Posted: January 4th, 2012 | Author: | Filed under: 2012 Congressional Races | Tags: , , , , | 1 Comment »

Weinberg Should Know Her District Better

Governor Chris Christie’s visit  to the Roy W. Brown Middle School in Bergenfield to tout the pilot of his new teacher evaluation system brought back fond memories for me. I attended the school from 1969 -1971.

The Bergenfield school system has a long tradition of excellence and out of the box thinking.  It is appropriate that one of their schools was chosen for the pilot program.

Senator Loretta Weinberg, whose district includes Bergenfield, and Senate President Stephen Sweeney used the occasion to issue a snarky partisan statement that has nothing to do with the merits of the teacher evaluation system.

Snark is par for the course with Weinberg, but I didn’t expect her to make such a blatant gaff about Bergenfield’s history and the history of a New Jersey Hall of Fame member, Jersey Boy Frankie Valli.

Weinberg and Sweeney opened their statement as follows:

“It is great to see the governor visiting the wonderful schools in Bergenfield, home to the outstanding music program where Frankie Valli got started.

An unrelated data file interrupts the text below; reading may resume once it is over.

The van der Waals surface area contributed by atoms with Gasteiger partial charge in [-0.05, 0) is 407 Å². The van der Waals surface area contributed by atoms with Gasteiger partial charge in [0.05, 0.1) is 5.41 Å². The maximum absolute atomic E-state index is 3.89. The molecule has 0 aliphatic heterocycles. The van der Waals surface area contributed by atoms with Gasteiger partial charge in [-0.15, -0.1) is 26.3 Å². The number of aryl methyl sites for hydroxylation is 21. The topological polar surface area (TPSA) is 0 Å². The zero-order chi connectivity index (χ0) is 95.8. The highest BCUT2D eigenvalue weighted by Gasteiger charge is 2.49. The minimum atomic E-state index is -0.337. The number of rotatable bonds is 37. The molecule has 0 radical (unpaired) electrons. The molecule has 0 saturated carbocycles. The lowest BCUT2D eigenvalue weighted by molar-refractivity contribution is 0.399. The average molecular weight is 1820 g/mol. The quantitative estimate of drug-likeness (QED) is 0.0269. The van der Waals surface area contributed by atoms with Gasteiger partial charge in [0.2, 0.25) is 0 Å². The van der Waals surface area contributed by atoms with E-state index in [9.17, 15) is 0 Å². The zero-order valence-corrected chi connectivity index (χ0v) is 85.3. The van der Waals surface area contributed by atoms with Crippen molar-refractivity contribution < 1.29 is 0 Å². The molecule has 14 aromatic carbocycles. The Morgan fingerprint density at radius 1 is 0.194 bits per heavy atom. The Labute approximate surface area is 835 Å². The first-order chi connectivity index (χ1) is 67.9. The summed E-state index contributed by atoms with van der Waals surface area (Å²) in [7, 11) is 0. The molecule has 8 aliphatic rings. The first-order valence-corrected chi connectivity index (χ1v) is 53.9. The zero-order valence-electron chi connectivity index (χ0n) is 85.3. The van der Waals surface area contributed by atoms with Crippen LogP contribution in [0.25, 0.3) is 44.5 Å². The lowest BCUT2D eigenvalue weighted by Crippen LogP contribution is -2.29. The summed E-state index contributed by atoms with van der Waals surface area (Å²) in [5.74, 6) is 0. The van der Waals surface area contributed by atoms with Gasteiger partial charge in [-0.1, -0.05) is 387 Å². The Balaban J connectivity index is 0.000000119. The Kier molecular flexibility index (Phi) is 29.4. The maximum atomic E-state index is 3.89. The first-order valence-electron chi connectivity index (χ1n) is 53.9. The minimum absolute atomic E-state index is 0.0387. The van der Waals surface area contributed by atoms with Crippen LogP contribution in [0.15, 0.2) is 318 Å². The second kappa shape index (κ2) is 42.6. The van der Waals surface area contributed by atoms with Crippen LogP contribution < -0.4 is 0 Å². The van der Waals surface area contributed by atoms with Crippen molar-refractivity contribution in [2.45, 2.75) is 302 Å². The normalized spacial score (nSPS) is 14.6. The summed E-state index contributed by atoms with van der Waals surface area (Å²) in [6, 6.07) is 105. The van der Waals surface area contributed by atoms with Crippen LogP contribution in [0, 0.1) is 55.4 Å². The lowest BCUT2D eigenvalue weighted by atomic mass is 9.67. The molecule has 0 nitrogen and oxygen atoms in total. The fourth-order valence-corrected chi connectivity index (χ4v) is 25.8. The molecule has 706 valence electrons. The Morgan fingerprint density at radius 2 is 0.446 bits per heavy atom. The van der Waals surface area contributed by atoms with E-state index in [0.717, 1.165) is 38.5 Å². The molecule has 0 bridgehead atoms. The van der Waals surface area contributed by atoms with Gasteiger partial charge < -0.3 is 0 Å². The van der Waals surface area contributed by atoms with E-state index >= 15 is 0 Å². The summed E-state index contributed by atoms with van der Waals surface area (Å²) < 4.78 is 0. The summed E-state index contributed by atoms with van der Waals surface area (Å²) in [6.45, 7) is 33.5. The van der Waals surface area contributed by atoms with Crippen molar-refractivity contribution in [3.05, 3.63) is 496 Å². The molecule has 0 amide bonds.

Bergenfield does have an outstanding music program. It has for decades. But that is not where Frankie Valli got started.   Valli grew up in Newark.

Bob Gaudio, Valli’s partner in The Four Seasons and the writer of most of the group’s hit songs, got his start in Bergenfield. Gaudio had his first hit record, Short Shorts, at the age of 15 while still a student at Bergenfield High School. 

Guadio and Valli met in 1958 while they were both touring with different groups. Two years later they formed The Four Seasons.

Weinberg should know this. Not because it is Bergenfield trivia, but because she attended Gaudio’s honorary graduation from Bergenfield High School only two years ago in 2009.

That Gaudio didn’t graduate with his class is an example of the long history of out of the box thinking for Bergenfield educators.  Paul Hoffmeister, then-principal of Bergenfield High School, helped Gaudio convince his parents to let him drop out of school to pursue his musical career, according to the Jersey Boys Blog:

But, in 1958 he was only a 15-year-old kid who had tasted the success of “Short Shorts” and knew in his gut that music would be his life.